A sermon preached on August 4, 2019 based upon Luke 12:13-21.
I drove to Pennsylvania yesterday to preside at a memorial service for a woman from my previous congregation. To prepare to write a eulogy, I listening to her children and her sister describe the life she had lived in the thirty years since I last saw her and it was clear that she had been frustrated in her attempts to establish a career and some financial security. What stood out, nonetheless was her imperfect but very real capacity for love.
Though doing funeral services and memorials can be very difficult at times, I appreciate the fact that it is times like this that we are given a clarity about what matters in life and what doesn’t. What matters is the love we share. And when we reflect upon the significance of a life, it is the love that rises to the surface.
I am reminded of the distinction David Brooks makes between what he calls “resume values” vs “eulogy values.” We spend a good part of our lives, especially when we are young pursuing resume values: a list of accomplishments like degrees earned and success in our chosen careers, but when we die, people won’t really pay much attention to such things. What they will remember is the love we shared, the eulogy values.
We wish we didn’t have to weep tears of grief, but what would be the saddest thing of all would be to die and have no one weep for us.
This little parable Jesus told invites us to do a great deal of self-reflection. When we die, what will be left? When the man in the story dies, it won’t matter that his obituary reads, “He had the biggest barns in town.”
The man is trapped inside himself in a remarkable self-centeredness of which he seems oblivious. ‘What should I do, for I have no place to store my crops?’ Then he said, ‘I will do this: I will pull down my barns and build larger ones, and there I will store all my grain and my goods. And I will say to my soul, ‘Soul, you have ample goods laid up for many years; relax, eat, drink, be merry.’
There are various degrees of self-delusions in this man — perhaps we can recognize some of them in ourselves. Although he speaks of a certain kind of happiness, it is not something he possesses in the present but rather something he imagines possessing somewhere in the future when he can get all his ducks in a row with enough money stored away to “relax, eat, drink and be merry.”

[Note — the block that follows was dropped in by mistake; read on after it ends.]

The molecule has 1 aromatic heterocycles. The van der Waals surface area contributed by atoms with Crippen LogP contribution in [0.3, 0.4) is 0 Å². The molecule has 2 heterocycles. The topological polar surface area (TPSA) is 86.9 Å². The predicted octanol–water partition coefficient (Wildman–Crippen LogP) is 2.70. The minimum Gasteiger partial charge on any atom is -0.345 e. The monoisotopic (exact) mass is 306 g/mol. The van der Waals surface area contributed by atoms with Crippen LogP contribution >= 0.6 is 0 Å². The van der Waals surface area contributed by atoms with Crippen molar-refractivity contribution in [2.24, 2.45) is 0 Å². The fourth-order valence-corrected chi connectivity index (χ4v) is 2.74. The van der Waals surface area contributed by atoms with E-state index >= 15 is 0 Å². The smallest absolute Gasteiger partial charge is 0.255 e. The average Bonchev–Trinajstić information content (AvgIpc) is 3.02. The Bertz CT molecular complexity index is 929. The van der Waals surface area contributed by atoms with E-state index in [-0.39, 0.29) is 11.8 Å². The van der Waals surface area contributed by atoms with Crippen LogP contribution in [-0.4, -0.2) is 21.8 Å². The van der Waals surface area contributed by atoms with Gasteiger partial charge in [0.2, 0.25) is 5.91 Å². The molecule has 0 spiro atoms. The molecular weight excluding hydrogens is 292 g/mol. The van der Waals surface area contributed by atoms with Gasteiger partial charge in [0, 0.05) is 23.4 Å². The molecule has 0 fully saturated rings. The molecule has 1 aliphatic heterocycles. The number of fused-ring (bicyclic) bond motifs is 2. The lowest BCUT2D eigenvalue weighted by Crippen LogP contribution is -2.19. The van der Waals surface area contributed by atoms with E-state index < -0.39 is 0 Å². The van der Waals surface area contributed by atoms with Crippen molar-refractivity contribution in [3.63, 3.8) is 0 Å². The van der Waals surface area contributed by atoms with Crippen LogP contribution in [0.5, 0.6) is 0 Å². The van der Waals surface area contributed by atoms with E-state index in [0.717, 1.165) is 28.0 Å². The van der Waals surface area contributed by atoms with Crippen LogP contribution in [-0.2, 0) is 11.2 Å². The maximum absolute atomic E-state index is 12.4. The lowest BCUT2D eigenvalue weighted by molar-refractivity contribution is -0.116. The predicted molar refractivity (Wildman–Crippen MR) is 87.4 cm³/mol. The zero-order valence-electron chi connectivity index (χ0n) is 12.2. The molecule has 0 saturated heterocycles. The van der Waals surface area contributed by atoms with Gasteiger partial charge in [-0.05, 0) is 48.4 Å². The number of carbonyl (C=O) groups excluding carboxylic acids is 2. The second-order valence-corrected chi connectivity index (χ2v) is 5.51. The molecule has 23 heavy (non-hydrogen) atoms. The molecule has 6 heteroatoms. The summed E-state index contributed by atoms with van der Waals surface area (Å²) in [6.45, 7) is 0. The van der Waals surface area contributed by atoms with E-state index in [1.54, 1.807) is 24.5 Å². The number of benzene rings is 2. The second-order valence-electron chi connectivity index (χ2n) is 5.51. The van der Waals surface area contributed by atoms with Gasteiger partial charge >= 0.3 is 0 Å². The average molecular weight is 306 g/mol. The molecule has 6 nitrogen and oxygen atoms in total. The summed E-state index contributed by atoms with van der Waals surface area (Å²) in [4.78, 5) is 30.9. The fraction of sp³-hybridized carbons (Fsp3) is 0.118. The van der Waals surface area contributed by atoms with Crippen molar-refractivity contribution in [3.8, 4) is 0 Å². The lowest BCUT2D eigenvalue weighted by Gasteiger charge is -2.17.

Greed is a great self-delusion. John D. Rockefeller was once asked, “How much is enough money?” To which he replied, “Always a little more.” In leading us to perpetually pursue the “always a little more”greed distracts us from what matters. It seduces us to love things and use people when we were created to love people and use things.
The path on which the man is traveling will not lead to happiness; rather it will lead him to die lonely and frightened.
The occasion for the parable Jesus told was two brothers fighting over an inheritance, something that occurs all too commonly in this world. The brothers love the stuff more than they love their brothers. How messed up is that?
The man in the parable suffers from the self-delusion that he is a self-made man. The success of his farm he attributes to nothing but his own hard work. And so there is no gratitude, not sense of dependence upon the Giver of all good gifts. Without gratitude there is no joy.
We have this great lie printed on our money: “In God we trust.” More often the truth is that it is money in which we place our trust. With enough money, we want to believe, we will handle every challenge the future will hold.